The Remarkable Life and Legacy of Shinobu Matsuura

Updated: Mar 16

In 1918, Rev. Issei Matsuura traveled from the town of Guadalupe in California’s Santa Maria Valley to Fukui, Japan.


Rev. Matsuura was the resident priest at the Guadalupe Buddhist Church from 1915 and this visit to Japan was arranged for him to be introduced to Shinobu Kuninaga, daughter of Rev. and Mrs. Kuninaga. This bit of history began with a pot of burnt rice prepared by this bachelor priest. The rice was discovered by the visiting Madam Wariko Kai, the renowned poet and educator who had toured the American Buddhist temples in 1915.


Upon her return to Japan, Madam Kai remembered the rice in Guadalupe and consulted with the eminent Buddhist scholar and priest, Joen Ashikaga. These two prominent figures decided that the priest in California needed a perfectly matched wife, wisely choosing Shinobu Kuninaga. With unanimous blessings, the couple shortly married.


Just 22, Shinobu left her comfortable home in Japan for a new life as a Bomori, the wife of a Buddhist priest, in America. She could not have expected the conditions that would greet her, but she promised herself what had been her long-standing dream: to have a piano in her new life. She firmly believed even as a novice Bomori that music should be an essential part of temple life in America.


In 1918, the Buddhist community in the Santa Maria Valley was largely farm workers living in primitive housing. There were many young families with children to be cared for while both parents worked the fields.


After Shinobu arrived in America, the deadly Spanish flu pandemic began in 1918. The temple became a refuge for children of sickened parents. The Matsuuras became front-line workers bringing goods and medicine to the sick. Shinobu remembers staying up long nights, crying alongside the crying babies in her care.


During 1919, with the continuing pandemic and the widespread discrimination against the Japanese, families sent their children to relatives in Japan for their safety. In response to this trend of family separation, the Matsuuras established a licensed Guadalupe Children’s Home within the temple grounds.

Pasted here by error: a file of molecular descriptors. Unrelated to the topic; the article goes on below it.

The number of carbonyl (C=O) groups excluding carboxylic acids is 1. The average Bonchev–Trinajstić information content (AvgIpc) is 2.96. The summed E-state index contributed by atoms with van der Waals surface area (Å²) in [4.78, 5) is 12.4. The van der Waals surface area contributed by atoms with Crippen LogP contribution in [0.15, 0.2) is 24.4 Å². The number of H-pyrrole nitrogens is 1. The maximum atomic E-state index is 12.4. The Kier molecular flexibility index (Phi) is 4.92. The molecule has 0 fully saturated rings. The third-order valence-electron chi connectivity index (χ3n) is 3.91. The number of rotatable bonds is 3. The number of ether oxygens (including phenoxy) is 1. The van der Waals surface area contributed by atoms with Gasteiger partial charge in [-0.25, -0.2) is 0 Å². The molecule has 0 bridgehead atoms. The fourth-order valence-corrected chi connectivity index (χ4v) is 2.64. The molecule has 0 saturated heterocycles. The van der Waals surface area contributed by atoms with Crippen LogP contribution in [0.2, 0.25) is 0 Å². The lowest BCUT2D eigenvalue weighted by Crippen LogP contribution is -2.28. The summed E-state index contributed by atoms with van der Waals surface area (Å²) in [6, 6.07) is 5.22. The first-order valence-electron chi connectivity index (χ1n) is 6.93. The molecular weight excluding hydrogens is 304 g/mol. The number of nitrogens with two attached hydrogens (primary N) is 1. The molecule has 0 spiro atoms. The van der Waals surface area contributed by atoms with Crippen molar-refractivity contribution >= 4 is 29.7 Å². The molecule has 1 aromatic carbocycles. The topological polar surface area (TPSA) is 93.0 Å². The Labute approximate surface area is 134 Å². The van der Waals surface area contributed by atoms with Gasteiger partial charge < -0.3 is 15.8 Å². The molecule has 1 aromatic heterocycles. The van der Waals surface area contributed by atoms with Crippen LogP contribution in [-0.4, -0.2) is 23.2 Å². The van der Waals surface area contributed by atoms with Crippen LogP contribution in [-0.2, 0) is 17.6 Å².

Thirty-six children ranging in age from 6 to 16 took up residence on the temple grounds, well-cared for while remaining happily close to their parents. Over the years, the temple would be home to almost 60 children.


In spite of the hardships, the Matsuuras continued temple services and managed to procure an old $60 pump organ for the Sunday School. As the pandemic eased in 1920, a temple fundraiser generated funds to purchase a used piano. Shinobu wrote modestly in her diary that since there was no one in the Sangha to play, she accompanied the gathas as best as she could.


Pioneering Gatha Book


Singable gathas had been Shinobu’s wish and she was grateful when a newly published gatha book, “Raisan” was sent to her in Guadalupe by Hawaii’s Bishop Yemyo Imamura. Bishop Imamura and his wife, Kiyoko, shared a keen interest in music and the arts. Under their guidance, a pipe organ was built into the newly constructed Hongwanji Temple in Honolulu in 1916.


The prominent Japanese composer, Kosaku Yamada, was engaged as resident composer for new gathas. Kiyoko wrote poems which Yamada set to children’s gathas. “Raisan” was the culminating work which was published and distributed. Little did anyone suspect that one day, Joen Ashikaga, the eminent Buddhist priest responsible for bringing together Rev. Matsuura and Shinobu would also arrange a meeting between the Imamura’s eldest son, Kanmo, and the Matsuura’s eldest daughter, Jane. Although the families came from the same Fukui region in Japan it is perhaps fitting that in America, this auspicious connection was kindled by a pioneering gatha book.


In 1928, the Matsuura family, now a family of six, returned to Japan. Shinobu had become ill in Guadalupe and needed care. In 1931, Rev. Matsuura responded to a call to become one of several priests in the growing Buddhist community of Fresno, California. The family, now seven strong, returned to America.